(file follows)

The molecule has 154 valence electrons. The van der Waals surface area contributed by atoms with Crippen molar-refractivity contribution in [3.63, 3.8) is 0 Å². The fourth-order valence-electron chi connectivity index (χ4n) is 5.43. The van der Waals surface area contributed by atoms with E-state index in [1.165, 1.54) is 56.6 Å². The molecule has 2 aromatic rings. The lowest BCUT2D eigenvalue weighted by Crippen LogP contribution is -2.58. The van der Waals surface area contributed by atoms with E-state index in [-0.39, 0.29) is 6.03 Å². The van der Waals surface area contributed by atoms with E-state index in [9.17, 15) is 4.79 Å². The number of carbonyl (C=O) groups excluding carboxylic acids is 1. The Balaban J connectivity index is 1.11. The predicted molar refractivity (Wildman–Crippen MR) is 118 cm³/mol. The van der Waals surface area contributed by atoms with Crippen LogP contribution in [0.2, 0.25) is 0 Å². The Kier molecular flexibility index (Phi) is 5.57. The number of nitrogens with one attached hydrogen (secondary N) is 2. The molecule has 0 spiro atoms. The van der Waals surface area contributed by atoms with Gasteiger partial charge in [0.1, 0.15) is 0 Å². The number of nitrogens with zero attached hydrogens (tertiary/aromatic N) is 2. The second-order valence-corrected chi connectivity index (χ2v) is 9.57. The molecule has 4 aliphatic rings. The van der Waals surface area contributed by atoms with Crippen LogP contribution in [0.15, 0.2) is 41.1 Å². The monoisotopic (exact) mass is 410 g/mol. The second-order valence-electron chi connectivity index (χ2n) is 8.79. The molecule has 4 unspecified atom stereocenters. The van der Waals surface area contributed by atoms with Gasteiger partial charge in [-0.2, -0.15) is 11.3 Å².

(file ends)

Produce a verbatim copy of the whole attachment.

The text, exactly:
The molecule has 154 valence electrons. The van der Waals surface area contributed by atoms with Crippen molar-refractivity contribution in [3.63, 3.8) is 0 Å². The fourth-order valence-electron chi connectivity index (χ4n) is 5.43. The van der Waals surface area contributed by atoms with E-state index in [1.165, 1.54) is 56.6 Å². The molecule has 2 aromatic rings. The lowest BCUT2D eigenvalue weighted by Crippen LogP contribution is -2.58. The van der Waals surface area contributed by atoms with E-state index in [-0.39, 0.29) is 6.03 Å². The van der Waals surface area contributed by atoms with E-state index in [9.17, 15) is 4.79 Å². The number of carbonyl (C=O) groups excluding carboxylic acids is 1. The Balaban J connectivity index is 1.11. The predicted molar refractivity (Wildman–Crippen MR) is 118 cm³/mol. The van der Waals surface area contributed by atoms with Crippen LogP contribution in [0.2, 0.25) is 0 Å². The Kier molecular flexibility index (Phi) is 5.57. The number of nitrogens with one attached hydrogen (secondary N) is 2. The molecule has 0 spiro atoms. The van der Waals surface area contributed by atoms with Gasteiger partial charge in [0.1, 0.15) is 0 Å². The number of nitrogens with zero attached hydrogens (tertiary/aromatic N) is 2. The second-order valence-corrected chi connectivity index (χ2v) is 9.57. The molecule has 4 aliphatic rings. The van der Waals surface area contributed by atoms with Crippen LogP contribution in [0.15, 0.2) is 41.1 Å². The monoisotopic (exact) mass is 410 g/mol. The second-order valence-electron chi connectivity index (χ2n) is 8.79. The molecule has 4 unspecified atom stereocenters. The van der Waals surface area contributed by atoms with Gasteiger partial charge in [-0.2, -0.15) is 11.3 Å².